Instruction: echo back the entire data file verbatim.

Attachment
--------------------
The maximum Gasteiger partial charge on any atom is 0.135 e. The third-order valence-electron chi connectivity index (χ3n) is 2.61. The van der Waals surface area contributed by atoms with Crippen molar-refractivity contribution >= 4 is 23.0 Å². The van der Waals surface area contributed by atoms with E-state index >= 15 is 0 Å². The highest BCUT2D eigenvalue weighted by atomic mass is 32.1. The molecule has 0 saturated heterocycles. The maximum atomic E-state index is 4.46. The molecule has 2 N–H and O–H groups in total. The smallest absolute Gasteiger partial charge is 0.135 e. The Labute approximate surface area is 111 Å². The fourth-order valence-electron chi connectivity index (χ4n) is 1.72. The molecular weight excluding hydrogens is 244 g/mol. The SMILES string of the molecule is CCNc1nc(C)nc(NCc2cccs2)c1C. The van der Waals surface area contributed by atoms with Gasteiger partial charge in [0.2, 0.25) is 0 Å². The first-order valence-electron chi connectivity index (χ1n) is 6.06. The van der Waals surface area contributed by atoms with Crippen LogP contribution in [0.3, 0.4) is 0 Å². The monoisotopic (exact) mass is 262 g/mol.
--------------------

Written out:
The maximum Gasteiger partial charge on any atom is 0.135 e. The third-order valence-electron chi connectivity index (χ3n) is 2.61. The van der Waals surface area contributed by atoms with Crippen molar-refractivity contribution >= 4 is 23.0 Å². The van der Waals surface area contributed by atoms with E-state index >= 15 is 0 Å². The highest BCUT2D eigenvalue weighted by atomic mass is 32.1. The molecule has 0 saturated heterocycles. The maximum atomic E-state index is 4.46. The molecule has 2 N–H and O–H groups in total. The smallest absolute Gasteiger partial charge is 0.135 e. The Labute approximate surface area is 111 Å². The fourth-order valence-electron chi connectivity index (χ4n) is 1.72. The molecular weight excluding hydrogens is 244 g/mol. The SMILES string of the molecule is CCNc1nc(C)nc(NCc2cccs2)c1C. The van der Waals surface area contributed by atoms with Gasteiger partial charge in [0.2, 0.25) is 0 Å². The first-order valence-electron chi connectivity index (χ1n) is 6.06. The van der Waals surface area contributed by atoms with Crippen LogP contribution in [0.3, 0.4) is 0 Å². The monoisotopic (exact) mass is 262 g/mol.